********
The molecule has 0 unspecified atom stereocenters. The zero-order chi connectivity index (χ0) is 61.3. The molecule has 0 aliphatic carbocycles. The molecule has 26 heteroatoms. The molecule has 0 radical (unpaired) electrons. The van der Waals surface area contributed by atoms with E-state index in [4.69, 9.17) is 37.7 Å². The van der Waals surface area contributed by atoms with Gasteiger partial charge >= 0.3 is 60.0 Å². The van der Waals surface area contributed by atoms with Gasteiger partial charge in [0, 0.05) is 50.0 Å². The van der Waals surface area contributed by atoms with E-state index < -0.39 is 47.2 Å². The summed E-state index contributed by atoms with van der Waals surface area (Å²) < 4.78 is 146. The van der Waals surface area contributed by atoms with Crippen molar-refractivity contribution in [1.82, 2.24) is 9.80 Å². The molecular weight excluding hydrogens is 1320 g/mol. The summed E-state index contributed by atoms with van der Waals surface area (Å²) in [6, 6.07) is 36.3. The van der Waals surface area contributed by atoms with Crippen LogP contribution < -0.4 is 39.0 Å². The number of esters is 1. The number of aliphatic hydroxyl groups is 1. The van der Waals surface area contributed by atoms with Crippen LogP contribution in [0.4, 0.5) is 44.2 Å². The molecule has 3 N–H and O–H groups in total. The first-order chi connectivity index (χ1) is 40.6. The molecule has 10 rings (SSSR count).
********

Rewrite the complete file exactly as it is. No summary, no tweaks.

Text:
The molecule has 0 unspecified atom stereocenters. The zero-order chi connectivity index (χ0) is 61.3. The molecule has 0 aliphatic carbocycles. The molecule has 26 heteroatoms. The molecule has 0 radical (unpaired) electrons. The van der Waals surface area contributed by atoms with E-state index in [4.69, 9.17) is 37.7 Å². The van der Waals surface area contributed by atoms with Gasteiger partial charge >= 0.3 is 60.0 Å². The van der Waals surface area contributed by atoms with Gasteiger partial charge in [0, 0.05) is 50.0 Å². The van der Waals surface area contributed by atoms with E-state index < -0.39 is 47.2 Å². The summed E-state index contributed by atoms with van der Waals surface area (Å²) < 4.78 is 146. The van der Waals surface area contributed by atoms with Crippen molar-refractivity contribution in [1.82, 2.24) is 9.80 Å². The molecular weight excluding hydrogens is 1320 g/mol. The summed E-state index contributed by atoms with van der Waals surface area (Å²) in [6, 6.07) is 36.3. The van der Waals surface area contributed by atoms with Crippen LogP contribution < -0.4 is 39.0 Å². The number of esters is 1. The number of aliphatic hydroxyl groups is 1. The van der Waals surface area contributed by atoms with Crippen LogP contribution in [0.4, 0.5) is 44.2 Å². The molecule has 3 N–H and O–H groups in total. The first-order chi connectivity index (χ1) is 40.6. The molecule has 10 rings (SSSR count).